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AB-16B5 (anti-secreted clusterin)

AB-16B5 – inhibition of EMT

Alethia is developing an inhibitor of EMT for the treatment of invasive carcinomas. AB-16B5 is a humanized IgG2 antibody against an EMT-inducing form of secreted clusterin (sCLU). AB-16B5 very efficiently blocks EMT and pre-clinical data indicate that animals xenografted with various carcinoma cells show an increase of response to standard of care chemotherapy as well as a reduction of invasion.

Background and rationale

The molecular mechanisms responsible for the occurrence of metastatic cancer are beginning to be elucidated with the identification of key regulators. Increasing evidence points to tumor cell epithelial-to-mesenchymal transition (EMT) as an important contributing process to metastatic evolution. The occurrence of EMT during tumor progression permits epithelial tumor cells, that are noninvasive and non-metastatic, to move from the primary tumor, invade the surrounding tissue, enter the bloodstream, and finally disseminate to, and proliferate at, secondary sites. In addition, epithelial cancer cells that undergo EMT adopt a behavior that is very similar to cancer stem cells (CSCs) including an inherent resistance to chemo- and radiotherapy. Thus, the discovery of proteins that directly participate and promote EMT may represent new targets to increase the sensitivity of tumors to chemotherapy and prevent the spread of primary tumors cells to other sites.

Clusterin is a critical factor for stimulating EMT

A secreted protein termed clusterin (sCLU), was found to be stimulated during EMT and can, on its own, promote the EMT process. For example, epithelial cancer cells exposed to sCLU adopt a mesenchymal cell morphology, display increased mobility, and loose the expression of epithelial cell adhesion molecules such as E-cadherin. Importantly, over-expression of sCLU occurs in several malignancies including, prostate, bladder, kidney, breast, colon, and lung cancer. Furthermore, the level of expression of tumor-associated sCLU increases with disease progression and this expression in tumors contributes to the proliferation and survival of cancer cells. Thus, this role in malignancy combined with our novel finding of its role as a potent EMT inducer, imply that an inhibitor of sCLU represents a potential strategy for reducing or preventing tumor invasion as well as increasing the sensitivity of chemotherapy.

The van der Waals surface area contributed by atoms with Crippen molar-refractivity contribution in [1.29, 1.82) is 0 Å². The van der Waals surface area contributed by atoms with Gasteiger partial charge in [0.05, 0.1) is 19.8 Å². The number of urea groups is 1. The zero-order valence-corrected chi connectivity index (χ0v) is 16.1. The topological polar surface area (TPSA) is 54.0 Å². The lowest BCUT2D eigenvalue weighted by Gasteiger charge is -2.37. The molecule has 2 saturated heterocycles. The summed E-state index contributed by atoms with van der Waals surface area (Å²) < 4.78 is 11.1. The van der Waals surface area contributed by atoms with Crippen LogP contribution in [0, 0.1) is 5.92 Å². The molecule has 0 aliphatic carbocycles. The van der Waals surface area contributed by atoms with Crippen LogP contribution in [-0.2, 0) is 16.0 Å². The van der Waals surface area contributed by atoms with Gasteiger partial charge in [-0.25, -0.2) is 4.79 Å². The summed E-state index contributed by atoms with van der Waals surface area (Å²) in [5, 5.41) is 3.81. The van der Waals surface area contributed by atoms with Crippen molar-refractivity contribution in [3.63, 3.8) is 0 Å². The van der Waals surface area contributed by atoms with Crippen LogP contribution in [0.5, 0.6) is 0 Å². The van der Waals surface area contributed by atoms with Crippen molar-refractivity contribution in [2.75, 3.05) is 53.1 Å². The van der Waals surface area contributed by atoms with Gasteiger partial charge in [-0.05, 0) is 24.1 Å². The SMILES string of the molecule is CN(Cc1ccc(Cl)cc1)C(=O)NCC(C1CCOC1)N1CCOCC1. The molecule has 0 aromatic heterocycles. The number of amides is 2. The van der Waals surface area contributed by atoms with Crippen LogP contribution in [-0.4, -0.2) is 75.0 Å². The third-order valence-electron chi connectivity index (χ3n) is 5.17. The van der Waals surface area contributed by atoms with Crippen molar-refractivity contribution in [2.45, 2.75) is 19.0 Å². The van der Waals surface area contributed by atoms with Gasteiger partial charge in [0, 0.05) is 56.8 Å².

AB-16B5: a novel inhibitor of EMT

A domain in sCLU was identified that confers the EMT-inducing activity and we identified antibodies that specifically interact with this domain to inhibit this activity. The lead antibody in this program is designated AB-16B5, a humanized IgG2 that blocks EMT in cancer cells in vitro and prevents tumor invasion in vivo in animals models of metastasis. Human xenograft animal studies using prostate and pancreatic cancer tumors showed that blocking the activity of tumor-associated sCLU resulted in the increased response to standard chemotherapeutic drugs such as docetaxel and gemcitabine as measured by a significant reduction in tumor growth. Strikingly, AB-16B5 treatment alone reduced the growth of the tumors and animals treated with AB-16B5 showed an increase in survival. These findings and the results from several additional in vivo studies collectively showed that inhibition of tumor-associated sCLU with AB-16B5 increased the response to chemotherapy and reduced tumor invasion and tumor growth.

In agreement with these efficacy results, analysis by immunohistochemistry of the prostate tumor xenografts harvested from mice treated with AB-16B5 showed that the expression of E-cadherin, a marker of epithelial cells, was increased and vimentin, a marker of mesenchymal cells, was decreased (see below). Similar results were observed in pancreatic and lung tumors treated with AB-16B5.

Examination of CD44 expression in these tumors revealed that AB-16B5 caused a severe decrease in the level of this protein. CD44 was shown to be associated with the presence of CSCs and this finding supports the idea that there is a direct link between EMT and the formation of CSCs in tumors. Indeed, although it is not known if blocking sCLU with AB-16B5 has a direct effect on the renewal of CSCs, this results suggests that AB-16B5 might have activity to reduce the number of CSCs in tumors.

AB-16B5 was also evaluated in lung cancer and was found to have similar in vivo efficacy in combination with docetaxel. In parallel, we established that sCLU directly influenced the expression and activation of epidermal growth factor receptor (EGFR). Briefly, we found that incubation of NSCLC cell lines with AB-16B5 maintained high E-cadherin expression in addition to causing an increase in EGFR levels and phosphorylation status. These observations imply that these cancer cells would show increased response to EGFR inhibitors including tyrosine kinase inhibitors and monoclonal antibodies against EGFR.

Taken together, these exciting results completely validate the therapeutic strategy of targeting sCLU to block EMT. In fact, AB-16B5 represents one of the rare EMT inhibitors that demonstrated inhibition of EMT in vivo in human models of cancer.